The 11 Types of Republicans Who Enabled Donald Trump
You do not say.
Committee members felt that taking on such a selfless act on America’s behalf meant they didn’t have to publicly consider the moral trade-off of working for someone like Trump. Somehow, this rationale persisted even after they no longer worked for him and used their access to make it rain in the private sector. Practice!
Not one of the brave warriors on the Committee to Save America has endorsed the one person who could actually save America from Trump — his 2020 election opponent.
Despite this logical incongruity, it was the self-flattering messiahs who won the argument among DC Republicans. Their demand that the “right people” do everything in their power to protect the country from the president’s horrific realities eventually extended not just to those in the national security apparatus, but to mid-level political offices in all the city.
From their wake emerged their messianic junior partners who worked as aides to Trump and Hill staffers and campaign flacks. They may not have convinced themselves that they were exactly saving the world, but they were justified in knowing that if they didn’t accept a glamorous job in the White House or continue working for a rational senator with white bread, the country would be dealing with someone far worse. Maybe even a white nationalist! Who’s to say? (The fact that a white nationalist could be their replacement didn’t seem to strike many juniors as something that required thought about the nature of their job.)
These Junior messiahs thought they were patriots, sacrificing on behalf of the American people, who deserved dedicated public servants like them. This belief was supported by the fact that they were often right: the staffer who replaced them or the politician who upset their boss in a primary. has been almost certainly more terrible. In Trump’s GOP, entropy was taking root. From the cabinet to the senate to the school board, the learned men of yesteryear were being replaced by ambitious MAGA tricksters who were in turn being replaced by psychotic true believers, giving credence to the vanity they had the habit of comforting each other whenever doubt crept in. in.
The Demonizers were the quickest to drink Trump’s orangeade to drive away liberal tears. For some, it was a dogmatic response to any sign of Democratic hostility to believers or the free market (or both, for those who owned the Milton Friedman shrine at home).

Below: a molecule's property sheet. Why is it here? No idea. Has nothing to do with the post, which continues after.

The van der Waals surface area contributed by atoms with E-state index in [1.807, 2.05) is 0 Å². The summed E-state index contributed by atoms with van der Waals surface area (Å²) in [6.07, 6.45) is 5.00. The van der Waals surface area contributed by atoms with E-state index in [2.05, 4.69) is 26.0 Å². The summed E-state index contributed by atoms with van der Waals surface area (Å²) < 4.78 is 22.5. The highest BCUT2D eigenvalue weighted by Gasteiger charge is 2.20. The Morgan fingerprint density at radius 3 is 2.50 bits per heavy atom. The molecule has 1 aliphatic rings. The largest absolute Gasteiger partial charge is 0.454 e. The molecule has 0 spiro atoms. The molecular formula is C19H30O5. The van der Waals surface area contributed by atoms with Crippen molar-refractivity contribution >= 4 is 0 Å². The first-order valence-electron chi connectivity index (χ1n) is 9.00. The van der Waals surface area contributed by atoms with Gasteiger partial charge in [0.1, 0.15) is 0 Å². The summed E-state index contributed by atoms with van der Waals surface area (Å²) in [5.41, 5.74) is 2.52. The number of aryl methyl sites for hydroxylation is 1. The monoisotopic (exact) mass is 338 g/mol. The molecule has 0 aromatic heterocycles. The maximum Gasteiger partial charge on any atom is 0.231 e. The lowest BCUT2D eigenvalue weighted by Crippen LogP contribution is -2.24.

For others it was cultural, a rejection of the liberal pieties that grounded their gears, an unease with how quickly the script around gender and race was changing. For still others, it felt more personal, stemming from a bitterness about the arrogant knowingness of liberals in their lives. They lashed out in anger at the way the left and the media had treated decent Republicans over the years, concluding that while Mitt Romney and John McCain were to be called sexist and racist warmongers, they had no business. no choice but to throw in with the real sexists and racists.
This notion of anger fueling support for Trump echoes what many elite conservatives have publicly admitted. Rich Lowry, the nebula National exam editor (and frequent POLITICO contributor), wrote on the eve of the defeat of Trump’s re-election bid that supporting Trump was a “middle finger” of the cultural left. It struck me as an incredibly stupid, though understandable, mindset coming from a picky, middle-aged, white conservative Manhattanite who resents his culturally more ascendant neighbors. But what caught me off guard was how many of my peers felt the same way. Over a drink in Santa Monica, a friend with whom I had gradually lost touch with her rabid Trump fandom, stopped me in her tracks explaining her rationalizations. Although she was a socially liberal and urban millennial, she had always absorbed a deep well of hatred for “woke” culture.
“I just don’t feel the need to drive my Prius drinking a coolata coffee with a co-existing bumper sticker and ticking the box like I solved climate change,” she said. “For me, going from plastic straws to paper straws doesn’t actually move that needle. The liberal culture of judgment, of doing as I say, not as I do. John Kerry flew in private jets. That’s why I was so drawn to Trump. I was at a breaking point. »
I was really stunned by this. As someone who loves chocolate shakes, I also find the enforced use of paper straws to be a completely dumb downside to modern city life. But connect this to support for Donald Trump? Being upset with Joe Biden about private companies turning to deteriorating straws? This anger didn’t click with me at all.
Whatever the underlying reason, these demonizers have decided that the left, the media, the Lincoln Project, the big tech oligarchs, the social justice warriors, the people who put they they pronouns in their email signatures, parents taking their kids to drag queen story time, Black Lives Matter protesters and woke people who want to do stolen land reconnaissance at the start of meetings are all so evil that it you don’t even have to struggle with the log in your own eye. Trump was a human against the bastards they thought would get them. Once you’ve decided that the other side is the bad guy, everything else falls into place pretty quickly.